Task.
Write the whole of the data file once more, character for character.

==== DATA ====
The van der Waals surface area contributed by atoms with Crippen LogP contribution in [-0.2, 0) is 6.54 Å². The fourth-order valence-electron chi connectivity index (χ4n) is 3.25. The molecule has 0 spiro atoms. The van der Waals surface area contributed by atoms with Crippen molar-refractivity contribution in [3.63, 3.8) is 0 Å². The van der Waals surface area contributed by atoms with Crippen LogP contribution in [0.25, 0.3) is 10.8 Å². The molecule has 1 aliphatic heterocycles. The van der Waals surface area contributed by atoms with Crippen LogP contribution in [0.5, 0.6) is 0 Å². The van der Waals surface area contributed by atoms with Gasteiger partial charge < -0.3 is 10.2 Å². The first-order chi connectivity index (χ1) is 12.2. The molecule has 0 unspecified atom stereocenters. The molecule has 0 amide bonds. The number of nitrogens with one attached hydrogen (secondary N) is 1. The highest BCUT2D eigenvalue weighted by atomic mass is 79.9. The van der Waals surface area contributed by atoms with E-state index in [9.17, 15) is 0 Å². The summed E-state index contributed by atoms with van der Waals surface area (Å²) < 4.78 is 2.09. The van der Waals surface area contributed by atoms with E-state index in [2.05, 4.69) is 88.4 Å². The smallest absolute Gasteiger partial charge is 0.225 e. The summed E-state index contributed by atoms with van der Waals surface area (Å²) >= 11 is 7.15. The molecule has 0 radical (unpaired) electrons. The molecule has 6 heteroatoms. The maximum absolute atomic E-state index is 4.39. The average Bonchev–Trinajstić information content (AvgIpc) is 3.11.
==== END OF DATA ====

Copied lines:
The van der Waals surface area contributed by atoms with Crippen LogP contribution in [-0.2, 0) is 6.54 Å². The fourth-order valence-electron chi connectivity index (χ4n) is 3.25. The molecule has 0 spiro atoms. The van der Waals surface area contributed by atoms with Crippen molar-refractivity contribution in [3.63, 3.8) is 0 Å². The van der Waals surface area contributed by atoms with Crippen LogP contribution in [0.25, 0.3) is 10.8 Å². The molecule has 1 aliphatic heterocycles. The van der Waals surface area contributed by atoms with Crippen LogP contribution in [0.5, 0.6) is 0 Å². The van der Waals surface area contributed by atoms with Gasteiger partial charge < -0.3 is 10.2 Å². The first-order chi connectivity index (χ1) is 12.2. The molecule has 0 unspecified atom stereocenters. The molecule has 0 amide bonds. The number of nitrogens with one attached hydrogen (secondary N) is 1. The highest BCUT2D eigenvalue weighted by atomic mass is 79.9. The van der Waals surface area contributed by atoms with E-state index in [9.17, 15) is 0 Å². The summed E-state index contributed by atoms with van der Waals surface area (Å²) < 4.78 is 2.09. The van der Waals surface area contributed by atoms with E-state index in [2.05, 4.69) is 88.4 Å². The smallest absolute Gasteiger partial charge is 0.225 e. The summed E-state index contributed by atoms with van der Waals surface area (Å²) >= 11 is 7.15. The molecule has 0 radical (unpaired) electrons. The molecule has 6 heteroatoms. The maximum absolute atomic E-state index is 4.39. The average Bonchev–Trinajstić information content (AvgIpc) is 3.11.